Letters

Ability of toddlers to recognise TV images

BMJ 2000; 321 doi: https://doi.org/10.1136/bmj.321.7257.385 (Published 05 August 2000) Cite this as: BMJ 2000;321:385

Clinical utility of this milestone is not established

  1. Michael Hunter, specialist registrar in psychiatry (mhunter{at}doctors.org.uk)
  1. Community Health Sheffield NHS Trust, Northlands Community Mental Health Centre, Sheffield S5 8BE
  2. Royal Free Hospital, London NW3 2QG
  3. Basildon Hospital, Basildon, Essex SS16 5NL

    EDITOR—Lloyd and Brodie propose that the ability of an 18 month old child to recognise television images may be a useful milestone in the assessment of development.1 Their data derive from the examination of two conditions only: Down's syndrome and normality. To extend the concept to include learning disabilities in general, language disorders, and autism is not necessarily valid.

    The authors found that their milestone had a high degree of specificity (96%): very few normal children were unable to recognise television images. The sensitivity of the milestone—its ability to detect Down's syndrome—was 81%. One fifth of children with Down's syndrome were not detected. We do not know how sensitive the milestone is to learning disability generally, language disorders, or autism. We cannot assume that the findings with the group of children with Down's syndrome can be generalised. Therefore, the clinical utility of this developmental milestone has not yet been established.

    References

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    Authors' reply

    1. Ben Lloyd, consultant paediatrician (blloyd{at}rfc.ucl.ac.uk),
    2. Kanthini Brodie, consultant community paediatrician
    1. Community Health Sheffield NHS Trust, Northlands Community Mental Health Centre, Sheffield S5 8BE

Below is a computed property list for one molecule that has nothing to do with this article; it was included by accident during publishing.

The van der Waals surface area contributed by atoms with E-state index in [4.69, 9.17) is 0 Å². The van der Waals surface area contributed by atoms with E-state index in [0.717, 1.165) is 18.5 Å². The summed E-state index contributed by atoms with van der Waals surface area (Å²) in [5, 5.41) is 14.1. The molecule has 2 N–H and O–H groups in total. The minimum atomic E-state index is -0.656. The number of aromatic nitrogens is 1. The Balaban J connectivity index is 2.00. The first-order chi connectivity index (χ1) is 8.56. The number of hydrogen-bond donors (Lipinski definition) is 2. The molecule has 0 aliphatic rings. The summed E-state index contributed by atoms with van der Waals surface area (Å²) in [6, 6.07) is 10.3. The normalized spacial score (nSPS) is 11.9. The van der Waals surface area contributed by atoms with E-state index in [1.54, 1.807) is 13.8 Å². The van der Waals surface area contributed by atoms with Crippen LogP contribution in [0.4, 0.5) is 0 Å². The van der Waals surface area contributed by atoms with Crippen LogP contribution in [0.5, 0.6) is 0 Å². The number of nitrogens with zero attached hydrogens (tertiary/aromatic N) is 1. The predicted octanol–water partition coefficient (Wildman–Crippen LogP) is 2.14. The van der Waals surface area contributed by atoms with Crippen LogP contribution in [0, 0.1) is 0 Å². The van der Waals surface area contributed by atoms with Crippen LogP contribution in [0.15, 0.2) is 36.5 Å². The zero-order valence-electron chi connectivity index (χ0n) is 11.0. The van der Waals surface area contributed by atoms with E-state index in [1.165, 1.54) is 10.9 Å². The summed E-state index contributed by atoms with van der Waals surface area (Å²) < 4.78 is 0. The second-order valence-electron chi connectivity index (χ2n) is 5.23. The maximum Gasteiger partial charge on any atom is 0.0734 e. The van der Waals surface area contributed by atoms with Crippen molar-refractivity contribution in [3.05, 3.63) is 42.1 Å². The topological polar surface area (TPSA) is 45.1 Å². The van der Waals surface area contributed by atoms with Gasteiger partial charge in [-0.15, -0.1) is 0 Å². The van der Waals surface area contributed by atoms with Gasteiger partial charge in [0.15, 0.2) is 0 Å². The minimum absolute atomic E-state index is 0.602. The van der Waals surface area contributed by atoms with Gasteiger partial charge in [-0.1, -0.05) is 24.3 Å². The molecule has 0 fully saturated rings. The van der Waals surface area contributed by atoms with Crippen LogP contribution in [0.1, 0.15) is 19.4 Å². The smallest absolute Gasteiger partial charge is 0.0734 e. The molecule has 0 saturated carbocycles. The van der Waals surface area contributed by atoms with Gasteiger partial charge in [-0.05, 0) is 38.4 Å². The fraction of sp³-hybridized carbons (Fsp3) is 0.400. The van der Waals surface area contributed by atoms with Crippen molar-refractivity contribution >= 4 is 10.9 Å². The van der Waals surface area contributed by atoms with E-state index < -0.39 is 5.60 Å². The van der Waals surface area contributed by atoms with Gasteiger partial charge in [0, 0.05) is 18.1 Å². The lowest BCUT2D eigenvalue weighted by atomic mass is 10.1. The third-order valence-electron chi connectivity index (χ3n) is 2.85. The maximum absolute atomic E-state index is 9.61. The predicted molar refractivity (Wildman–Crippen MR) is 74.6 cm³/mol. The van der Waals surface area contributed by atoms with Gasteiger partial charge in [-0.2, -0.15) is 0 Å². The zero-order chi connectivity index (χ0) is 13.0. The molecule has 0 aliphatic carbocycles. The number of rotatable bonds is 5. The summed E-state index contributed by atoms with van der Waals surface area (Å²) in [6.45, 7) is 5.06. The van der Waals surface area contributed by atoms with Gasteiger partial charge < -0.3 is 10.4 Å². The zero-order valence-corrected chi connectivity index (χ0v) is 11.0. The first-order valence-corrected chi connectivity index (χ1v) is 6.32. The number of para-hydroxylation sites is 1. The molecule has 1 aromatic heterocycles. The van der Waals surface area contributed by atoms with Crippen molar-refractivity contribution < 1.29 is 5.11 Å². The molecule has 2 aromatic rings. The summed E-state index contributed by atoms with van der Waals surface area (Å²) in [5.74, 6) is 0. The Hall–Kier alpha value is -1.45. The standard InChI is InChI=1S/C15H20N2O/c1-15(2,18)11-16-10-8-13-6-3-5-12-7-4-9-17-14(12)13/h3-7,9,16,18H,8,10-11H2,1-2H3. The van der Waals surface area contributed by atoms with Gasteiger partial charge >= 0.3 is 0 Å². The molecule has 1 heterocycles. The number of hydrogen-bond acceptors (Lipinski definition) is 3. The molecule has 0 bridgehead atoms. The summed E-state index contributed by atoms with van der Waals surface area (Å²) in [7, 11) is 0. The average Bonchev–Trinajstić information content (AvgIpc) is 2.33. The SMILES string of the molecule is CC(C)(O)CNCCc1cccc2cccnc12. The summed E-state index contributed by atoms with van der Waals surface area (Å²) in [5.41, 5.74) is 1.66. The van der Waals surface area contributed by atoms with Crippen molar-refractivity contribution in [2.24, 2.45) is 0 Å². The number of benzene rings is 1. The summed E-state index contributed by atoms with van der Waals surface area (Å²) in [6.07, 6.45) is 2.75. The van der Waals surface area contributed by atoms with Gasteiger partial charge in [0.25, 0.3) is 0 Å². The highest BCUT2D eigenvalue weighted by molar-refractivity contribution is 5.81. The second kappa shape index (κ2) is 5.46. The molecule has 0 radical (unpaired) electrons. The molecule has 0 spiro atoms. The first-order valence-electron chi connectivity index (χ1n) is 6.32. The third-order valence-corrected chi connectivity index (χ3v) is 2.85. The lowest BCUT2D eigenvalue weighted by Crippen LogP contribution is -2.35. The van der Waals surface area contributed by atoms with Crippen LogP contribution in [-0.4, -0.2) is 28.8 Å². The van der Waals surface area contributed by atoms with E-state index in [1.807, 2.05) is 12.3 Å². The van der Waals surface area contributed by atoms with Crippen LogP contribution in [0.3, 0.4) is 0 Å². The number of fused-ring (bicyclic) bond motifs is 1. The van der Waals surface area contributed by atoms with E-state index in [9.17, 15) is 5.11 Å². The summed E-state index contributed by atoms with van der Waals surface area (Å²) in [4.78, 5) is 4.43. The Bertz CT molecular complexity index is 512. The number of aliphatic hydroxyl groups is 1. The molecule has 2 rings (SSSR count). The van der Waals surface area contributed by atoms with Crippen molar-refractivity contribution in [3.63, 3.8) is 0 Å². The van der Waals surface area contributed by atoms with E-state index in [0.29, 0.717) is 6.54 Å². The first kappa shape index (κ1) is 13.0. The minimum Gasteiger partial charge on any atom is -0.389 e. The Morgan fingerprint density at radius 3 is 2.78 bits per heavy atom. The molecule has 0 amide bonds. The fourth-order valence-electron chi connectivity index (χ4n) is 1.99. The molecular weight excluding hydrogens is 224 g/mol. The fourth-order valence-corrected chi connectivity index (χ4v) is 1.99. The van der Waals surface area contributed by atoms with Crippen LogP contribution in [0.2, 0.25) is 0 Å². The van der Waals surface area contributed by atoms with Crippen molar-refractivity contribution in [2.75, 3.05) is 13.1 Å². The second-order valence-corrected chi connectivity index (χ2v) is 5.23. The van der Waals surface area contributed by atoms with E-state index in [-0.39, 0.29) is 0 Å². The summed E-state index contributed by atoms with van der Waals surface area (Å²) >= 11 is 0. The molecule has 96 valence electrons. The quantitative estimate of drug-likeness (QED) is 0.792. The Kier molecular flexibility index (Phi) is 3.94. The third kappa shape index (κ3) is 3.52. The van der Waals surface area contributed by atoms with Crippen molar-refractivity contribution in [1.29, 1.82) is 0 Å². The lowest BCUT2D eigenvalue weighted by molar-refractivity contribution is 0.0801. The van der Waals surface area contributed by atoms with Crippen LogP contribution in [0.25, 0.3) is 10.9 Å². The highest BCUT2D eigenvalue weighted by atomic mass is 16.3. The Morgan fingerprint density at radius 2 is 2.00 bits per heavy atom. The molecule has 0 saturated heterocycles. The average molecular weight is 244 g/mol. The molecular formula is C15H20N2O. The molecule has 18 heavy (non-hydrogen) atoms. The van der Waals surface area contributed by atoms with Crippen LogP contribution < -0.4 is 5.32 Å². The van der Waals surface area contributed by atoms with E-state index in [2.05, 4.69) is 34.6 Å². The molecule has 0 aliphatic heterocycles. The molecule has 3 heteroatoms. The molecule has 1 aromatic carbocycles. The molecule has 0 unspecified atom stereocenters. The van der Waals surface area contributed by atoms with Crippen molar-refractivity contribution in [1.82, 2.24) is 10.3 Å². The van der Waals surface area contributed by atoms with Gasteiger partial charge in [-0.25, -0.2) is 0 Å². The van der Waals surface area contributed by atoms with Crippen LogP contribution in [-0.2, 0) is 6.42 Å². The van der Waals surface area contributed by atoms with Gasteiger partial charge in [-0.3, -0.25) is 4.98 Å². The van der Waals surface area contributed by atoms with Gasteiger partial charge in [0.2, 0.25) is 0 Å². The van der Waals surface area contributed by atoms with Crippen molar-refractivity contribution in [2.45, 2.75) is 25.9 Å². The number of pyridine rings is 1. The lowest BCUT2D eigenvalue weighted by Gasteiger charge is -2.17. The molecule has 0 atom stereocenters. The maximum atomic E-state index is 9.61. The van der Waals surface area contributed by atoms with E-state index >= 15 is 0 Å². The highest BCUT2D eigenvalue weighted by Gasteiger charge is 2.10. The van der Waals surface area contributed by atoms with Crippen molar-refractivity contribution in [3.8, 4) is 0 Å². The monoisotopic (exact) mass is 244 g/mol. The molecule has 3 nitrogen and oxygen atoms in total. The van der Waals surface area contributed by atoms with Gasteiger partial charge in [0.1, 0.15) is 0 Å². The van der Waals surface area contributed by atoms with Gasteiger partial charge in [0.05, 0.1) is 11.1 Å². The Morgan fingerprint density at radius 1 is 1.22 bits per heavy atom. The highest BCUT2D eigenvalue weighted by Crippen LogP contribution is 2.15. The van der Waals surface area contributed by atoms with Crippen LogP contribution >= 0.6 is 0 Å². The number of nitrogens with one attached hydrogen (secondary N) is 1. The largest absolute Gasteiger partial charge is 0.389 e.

2. Royal Free Hospital, London NW3 2QG
    3. Basildon Hospital, Basildon, Essex SS16 5NL

      EDITOR—Hunter is quite right: our study says nothing about the proportion of children with various developmental problems who can recognise television images at the age of 18 months (apart from those with Down's syndrome).1 To answer this question properly would be a challenging task.

      Hunter's criticism applies equally to nearly all other tests of development. One exception is the checklist for autism in toddlers.2 Data concerning the sensitivity of this checklist are in press (Baron-Cohen, personal communication). The checklist comprises three items and was originally investigated as a possible screening test—hence the need to establish sensitivity. We know of no studies of an individual milestone in which the authors have reported the sensitivity of the milestone in relation to the identification of children with developmental problems.

      A child's development is evaluated by assessing the child's abilities on a range of tasks and behaviours. As with any milestone, passing our milestone does not mean that the child does not have a developmental problem. Similarly, failing our milestone does not mean that the child does have a developmental problem. The value of assessing a wide range of tasks and behaviours is that this process strengthens the conclusions that can be drawn about a child's developmental abilities. Our milestone is underpinned by a lot more data about how well normal children perform than is the case for many milestones that are used regularly. We stand by our conclusion that our milestone is a useful addition to the tasks and behaviours that can be used to assess the development of children aged between 15 and 24 months.

      References

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